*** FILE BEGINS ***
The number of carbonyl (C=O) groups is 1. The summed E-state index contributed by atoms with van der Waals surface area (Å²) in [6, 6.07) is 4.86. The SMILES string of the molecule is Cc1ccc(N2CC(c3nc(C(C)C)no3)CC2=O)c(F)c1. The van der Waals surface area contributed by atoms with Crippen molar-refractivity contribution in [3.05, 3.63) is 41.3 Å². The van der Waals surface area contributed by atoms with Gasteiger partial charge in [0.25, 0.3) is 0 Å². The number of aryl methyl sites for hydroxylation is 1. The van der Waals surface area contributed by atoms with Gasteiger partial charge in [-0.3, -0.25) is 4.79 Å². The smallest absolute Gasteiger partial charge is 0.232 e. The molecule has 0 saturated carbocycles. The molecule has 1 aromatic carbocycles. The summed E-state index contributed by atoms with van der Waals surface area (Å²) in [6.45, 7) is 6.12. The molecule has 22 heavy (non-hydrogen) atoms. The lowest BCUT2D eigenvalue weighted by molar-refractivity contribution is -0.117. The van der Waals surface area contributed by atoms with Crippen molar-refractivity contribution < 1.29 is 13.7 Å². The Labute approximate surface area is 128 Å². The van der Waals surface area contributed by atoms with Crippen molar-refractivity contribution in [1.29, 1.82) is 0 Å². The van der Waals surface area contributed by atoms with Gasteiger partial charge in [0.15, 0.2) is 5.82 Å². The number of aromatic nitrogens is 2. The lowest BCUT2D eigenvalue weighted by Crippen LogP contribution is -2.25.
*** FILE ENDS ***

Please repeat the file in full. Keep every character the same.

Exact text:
The number of carbonyl (C=O) groups is 1. The summed E-state index contributed by atoms with van der Waals surface area (Å²) in [6, 6.07) is 4.86. The SMILES string of the molecule is Cc1ccc(N2CC(c3nc(C(C)C)no3)CC2=O)c(F)c1. The van der Waals surface area contributed by atoms with Crippen molar-refractivity contribution in [3.05, 3.63) is 41.3 Å². The van der Waals surface area contributed by atoms with Gasteiger partial charge in [0.25, 0.3) is 0 Å². The number of aryl methyl sites for hydroxylation is 1. The van der Waals surface area contributed by atoms with Gasteiger partial charge in [-0.3, -0.25) is 4.79 Å². The smallest absolute Gasteiger partial charge is 0.232 e. The molecule has 0 saturated carbocycles. The molecule has 1 aromatic carbocycles. The summed E-state index contributed by atoms with van der Waals surface area (Å²) in [6.45, 7) is 6.12. The molecule has 22 heavy (non-hydrogen) atoms. The lowest BCUT2D eigenvalue weighted by molar-refractivity contribution is -0.117. The van der Waals surface area contributed by atoms with Crippen molar-refractivity contribution < 1.29 is 13.7 Å². The Labute approximate surface area is 128 Å². The van der Waals surface area contributed by atoms with Crippen molar-refractivity contribution in [1.29, 1.82) is 0 Å². The van der Waals surface area contributed by atoms with Gasteiger partial charge in [0.15, 0.2) is 5.82 Å². The number of aromatic nitrogens is 2. The lowest BCUT2D eigenvalue weighted by Crippen LogP contribution is -2.25.